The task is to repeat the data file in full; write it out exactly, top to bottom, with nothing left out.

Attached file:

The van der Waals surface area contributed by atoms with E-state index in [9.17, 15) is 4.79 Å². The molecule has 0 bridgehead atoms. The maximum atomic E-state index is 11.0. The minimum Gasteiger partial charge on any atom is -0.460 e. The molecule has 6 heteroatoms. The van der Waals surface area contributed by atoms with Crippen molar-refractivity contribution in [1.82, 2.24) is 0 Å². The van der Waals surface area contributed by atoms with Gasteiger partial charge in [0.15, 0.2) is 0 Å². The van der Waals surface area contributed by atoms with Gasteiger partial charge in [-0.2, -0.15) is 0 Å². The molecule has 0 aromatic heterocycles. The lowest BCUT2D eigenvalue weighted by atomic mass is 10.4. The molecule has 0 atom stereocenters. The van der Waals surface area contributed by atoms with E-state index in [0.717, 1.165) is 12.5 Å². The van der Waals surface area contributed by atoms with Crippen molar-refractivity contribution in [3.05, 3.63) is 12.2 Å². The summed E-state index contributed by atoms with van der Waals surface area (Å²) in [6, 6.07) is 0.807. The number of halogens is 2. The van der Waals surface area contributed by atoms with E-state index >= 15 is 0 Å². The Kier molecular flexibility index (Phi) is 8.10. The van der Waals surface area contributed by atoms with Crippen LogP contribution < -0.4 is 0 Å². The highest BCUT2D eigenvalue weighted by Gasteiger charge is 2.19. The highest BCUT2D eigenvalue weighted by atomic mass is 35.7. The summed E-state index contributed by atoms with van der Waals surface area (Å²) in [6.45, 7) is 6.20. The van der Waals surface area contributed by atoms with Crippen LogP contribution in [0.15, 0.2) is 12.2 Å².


The van der Waals surface area contributed by atoms with E-state index in [9.17, 15) is 4.79 Å². The molecule has 0 bridgehead atoms. The maximum atomic E-state index is 11.0. The minimum Gasteiger partial charge on any atom is -0.460 e. The molecule has 6 heteroatoms. The van der Waals surface area contributed by atoms with Crippen molar-refractivity contribution in [1.82, 2.24) is 0 Å². The van der Waals surface area contributed by atoms with Gasteiger partial charge in [0.15, 0.2) is 0 Å². The van der Waals surface area contributed by atoms with Gasteiger partial charge in [-0.2, -0.15) is 0 Å². The molecule has 0 aromatic heterocycles. The lowest BCUT2D eigenvalue weighted by atomic mass is 10.4. The molecule has 0 atom stereocenters. The van der Waals surface area contributed by atoms with E-state index in [0.717, 1.165) is 12.5 Å². The van der Waals surface area contributed by atoms with Crippen molar-refractivity contribution in [3.05, 3.63) is 12.2 Å². The summed E-state index contributed by atoms with van der Waals surface area (Å²) in [6, 6.07) is 0.807. The number of halogens is 2. The van der Waals surface area contributed by atoms with E-state index >= 15 is 0 Å². The Kier molecular flexibility index (Phi) is 8.10. The van der Waals surface area contributed by atoms with Crippen LogP contribution < -0.4 is 0 Å². The highest BCUT2D eigenvalue weighted by Gasteiger charge is 2.19. The highest BCUT2D eigenvalue weighted by atomic mass is 35.7. The summed E-state index contributed by atoms with van der Waals surface area (Å²) in [6.45, 7) is 6.20. The van der Waals surface area contributed by atoms with Crippen LogP contribution in [0.15, 0.2) is 12.2 Å².